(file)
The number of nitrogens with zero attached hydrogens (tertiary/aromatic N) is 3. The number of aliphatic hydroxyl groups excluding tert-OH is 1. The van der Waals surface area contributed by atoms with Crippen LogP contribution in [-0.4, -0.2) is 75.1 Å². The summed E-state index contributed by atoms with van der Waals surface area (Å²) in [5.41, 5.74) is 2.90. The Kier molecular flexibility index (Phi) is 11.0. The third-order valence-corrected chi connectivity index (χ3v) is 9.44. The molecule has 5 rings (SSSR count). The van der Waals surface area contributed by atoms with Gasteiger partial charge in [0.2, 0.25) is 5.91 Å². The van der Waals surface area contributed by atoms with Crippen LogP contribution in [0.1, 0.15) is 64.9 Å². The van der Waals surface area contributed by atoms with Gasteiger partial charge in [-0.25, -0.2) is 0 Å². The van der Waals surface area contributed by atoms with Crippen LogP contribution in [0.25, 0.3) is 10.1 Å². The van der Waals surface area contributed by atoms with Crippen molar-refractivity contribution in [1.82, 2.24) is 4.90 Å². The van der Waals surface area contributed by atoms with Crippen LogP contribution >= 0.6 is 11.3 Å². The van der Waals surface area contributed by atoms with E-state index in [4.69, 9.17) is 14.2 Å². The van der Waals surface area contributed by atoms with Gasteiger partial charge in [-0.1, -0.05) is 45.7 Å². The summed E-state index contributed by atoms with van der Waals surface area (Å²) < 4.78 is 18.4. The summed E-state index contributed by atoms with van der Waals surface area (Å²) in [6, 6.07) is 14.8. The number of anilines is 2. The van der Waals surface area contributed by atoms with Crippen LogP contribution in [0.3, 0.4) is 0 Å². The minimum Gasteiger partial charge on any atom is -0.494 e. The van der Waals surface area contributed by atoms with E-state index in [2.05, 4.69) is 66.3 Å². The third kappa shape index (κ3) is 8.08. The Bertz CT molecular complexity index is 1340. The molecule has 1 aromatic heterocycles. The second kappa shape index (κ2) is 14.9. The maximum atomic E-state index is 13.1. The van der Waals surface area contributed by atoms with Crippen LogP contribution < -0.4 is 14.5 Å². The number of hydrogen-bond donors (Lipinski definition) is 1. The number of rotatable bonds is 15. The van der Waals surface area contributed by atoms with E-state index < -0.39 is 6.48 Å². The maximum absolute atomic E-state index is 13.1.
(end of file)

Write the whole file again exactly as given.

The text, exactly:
The number of nitrogens with zero attached hydrogens (tertiary/aromatic N) is 3. The number of aliphatic hydroxyl groups excluding tert-OH is 1. The van der Waals surface area contributed by atoms with Crippen LogP contribution in [-0.4, -0.2) is 75.1 Å². The summed E-state index contributed by atoms with van der Waals surface area (Å²) in [5.41, 5.74) is 2.90. The Kier molecular flexibility index (Phi) is 11.0. The third-order valence-corrected chi connectivity index (χ3v) is 9.44. The molecule has 5 rings (SSSR count). The van der Waals surface area contributed by atoms with Gasteiger partial charge in [0.2, 0.25) is 5.91 Å². The van der Waals surface area contributed by atoms with Crippen LogP contribution in [0.1, 0.15) is 64.9 Å². The van der Waals surface area contributed by atoms with Gasteiger partial charge in [-0.25, -0.2) is 0 Å². The van der Waals surface area contributed by atoms with Crippen LogP contribution in [0.25, 0.3) is 10.1 Å². The van der Waals surface area contributed by atoms with Crippen molar-refractivity contribution in [1.82, 2.24) is 4.90 Å². The van der Waals surface area contributed by atoms with Crippen LogP contribution >= 0.6 is 11.3 Å². The van der Waals surface area contributed by atoms with E-state index in [4.69, 9.17) is 14.2 Å². The van der Waals surface area contributed by atoms with Gasteiger partial charge in [-0.1, -0.05) is 45.7 Å². The summed E-state index contributed by atoms with van der Waals surface area (Å²) < 4.78 is 18.4. The summed E-state index contributed by atoms with van der Waals surface area (Å²) in [6, 6.07) is 14.8. The number of anilines is 2. The van der Waals surface area contributed by atoms with Crippen LogP contribution in [0.3, 0.4) is 0 Å². The minimum Gasteiger partial charge on any atom is -0.494 e. The van der Waals surface area contributed by atoms with E-state index in [2.05, 4.69) is 66.3 Å². The third kappa shape index (κ3) is 8.08. The Bertz CT molecular complexity index is 1340. The molecule has 1 aromatic heterocycles. The second kappa shape index (κ2) is 14.9. The maximum atomic E-state index is 13.1. The van der Waals surface area contributed by atoms with Crippen LogP contribution < -0.4 is 14.5 Å². The number of hydrogen-bond donors (Lipinski definition) is 1. The number of rotatable bonds is 15. The van der Waals surface area contributed by atoms with E-state index < -0.39 is 6.48 Å². The maximum absolute atomic E-state index is 13.1.